The 4 Biggest Takeaways From Trump’s Swirling Legal Challenges This Week
- Former President Donald Trump faced a rapidly increasing number of legal issues this week.
- Prosecutors released an edited affidavit covering the Mar-a-Lago search.
- The National Archives revealed that Trump kept more than 700 pages of classified documents.
This week, former President Donald Trump’s legal troubles have intensified.
Prosecutors have publicly released an abridged version of the affidavit used to search his Mar-a-Lago estate.
One of Trump’s closest White House advisers has been ordered to testify in a Georgia investigation into whether Trump and his associates sought to overturn the state’s 2020 election results.
Legal experts say these key developments could put the former president at greater legal risk. Here are the biggest takeaways from Trump’s legal woes.
Edited affidavit adds context to FBI search
The Justice Department released a redacted FBI affidavit on Friday, giving more insight into the classified documents Trump brought to Mar-a-Lago from the White House.
Of the 15 boxes of documents obtained from Trump’s residence reviewed by the FBI, 184 were marked “confidential,” 67 were marked “confidential,” 94 were marked “confidential,” and 25 were marked “confidential.” Marked as “Top Secret” according to the affidavit.
The affidavit also said some of the classified documents obtained by the Justice Department contained “handwritten notes” from the former president.
Legal experts told Insider that the affidavit showed that the Justice Department did have probable grounds to search Mar-a-Lago and undermined Trump’s legal defense arguments.
“It hurt him more than it helped him,” said former federal prosecutor David Weinstein. “It weakened his defense to a certain extent.”
Others said the affidavit could bring Trump one step closer to being indicted.
“Guys, I’ve seen enough. Donald Trump is going to be indicted over classified documents. I’m putting my mark,” said Bradley P. Moss, a national security attorney, tweet on Friday.
National Archives Counts Lost Confidential Documents
The National Archives also revealed in a letter released Tuesday that Trump had more than 700 classified documents with him.
In a letter originally sent to Trump’s attorney Evan Corcoran on May 10, the federal agency revealed that the documents were kept in 15 boxes and retrieved by the National Archives and Records Administration in January.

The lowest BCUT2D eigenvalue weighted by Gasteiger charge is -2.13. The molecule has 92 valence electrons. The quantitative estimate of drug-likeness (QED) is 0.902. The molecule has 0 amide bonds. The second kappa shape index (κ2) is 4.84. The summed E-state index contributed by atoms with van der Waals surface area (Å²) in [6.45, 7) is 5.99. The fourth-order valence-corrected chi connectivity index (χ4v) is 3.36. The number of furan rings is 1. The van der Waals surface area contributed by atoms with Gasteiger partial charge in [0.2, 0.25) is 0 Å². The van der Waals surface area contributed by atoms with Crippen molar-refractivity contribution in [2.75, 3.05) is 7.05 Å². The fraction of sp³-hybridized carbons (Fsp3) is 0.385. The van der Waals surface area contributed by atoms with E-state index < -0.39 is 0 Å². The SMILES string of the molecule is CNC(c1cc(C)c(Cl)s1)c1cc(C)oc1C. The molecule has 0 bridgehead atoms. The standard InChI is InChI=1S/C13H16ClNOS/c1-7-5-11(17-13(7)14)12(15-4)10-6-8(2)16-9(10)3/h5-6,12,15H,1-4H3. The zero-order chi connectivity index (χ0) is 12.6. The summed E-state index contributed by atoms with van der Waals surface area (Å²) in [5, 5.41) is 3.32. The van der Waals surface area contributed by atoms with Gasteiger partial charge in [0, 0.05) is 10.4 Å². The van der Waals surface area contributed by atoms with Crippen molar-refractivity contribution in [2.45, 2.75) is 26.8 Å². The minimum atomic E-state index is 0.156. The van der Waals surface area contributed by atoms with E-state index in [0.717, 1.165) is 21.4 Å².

“During an initial review of the material within these boxes, NARA identified items marked classified as classified national security information at the highest level of top secret, including sensitive compartmentalized information and special access program materials,” National Archives Administrator Debra Wall wrote in the letter Say.
The letter revealed a month-long correspondence of documents between the National Archives and Trump’s legal team. It also shows how his team refused to return the classified documents.
The 700-page document obtained by NARA does not include recent A record box retrieved from Mar-a-Lago by the Department of Justice after a search of the residence.
The affidavit said the National Archives began searching for lost documents in May 2021. It wasn’t until December 2021, though, that Trump’s legal team said they had located 12 boxes of documents that the agency could retrieve.
Tightening Georgia’s Dragnet
The Peach State investigation into Trump’s alleged election interference has increasingly revolved around the embattled former president’s inner circle.
Fulton County District Attorney Fanny Willis Thursday order Former White House Chief of Staff Mark Meadows Testifies on Unfounded Election Fraud Charges Promoted MAGA, and January 2021 Trump Urges Georgia Secretary of State Brad Finsberg to “Find” the $12,000 Trump Needs votes to deny Joe Biden a legitimate victory.
Willis, who recently ousted former Trump adviser Rudy Giuliani over his role in the 2020 election fight, is also seeking former Trump campaign lawyer and election denier Sidney Powell as well as Army veterans and Uprising “chooses” strategists Phil Waldron.
Willis is also awaiting word from South Carolina Republican Sen. Lindsey Graham, whose call to avoid talking to a special grand jury is still pending in court.
Meadows, Giuliani, Powell and Waldron were all subpoenaed by a House Jan. 6 committee to share their knowledge of the deadly attack on the U.S. Capitol.
Fierce questions about the Capitol siege
Since eight explosive public hearings in July, congressional investigators have switched back to quiet mode around January 6.
But their questions about those ultimately responsible for the historic attack on Congress have put Trump’s allies on the defensive.
Pennsylvania Republican Rep. Scott Perry recently filed a lawsuit to prevent federal agents from analyzing any data downloaded after FBI agents seized his phone on Aug. 9. Perry was also subpoenaed by a Jan. 6 committee that claimed he had a hand in trying to appoint Justice Department attorney Jeffrey Clark as attorney general to help speed up Trump’s election fraud scheme.
Earlier this week, Republican Sen. Ron Johnson of Wisconsin told local news that he didn’t have to testify before the January panel (he was not asked) because he was only “toppling the government in seconds.” ”
“I was barely involved,” Johnson said of Trump’s fake voter program.
Meanwhile, Rep. Adam Schiff of California, a member of the committee on Jan. 6, said the panel would be happy to work with former Vice President Mike Pence “to resolve any issues of executive privilege or separation of powers if he testifies seriously. “.
Pence said he would consider talking to House investigators during his tour of New Hampshire a few weeks ago.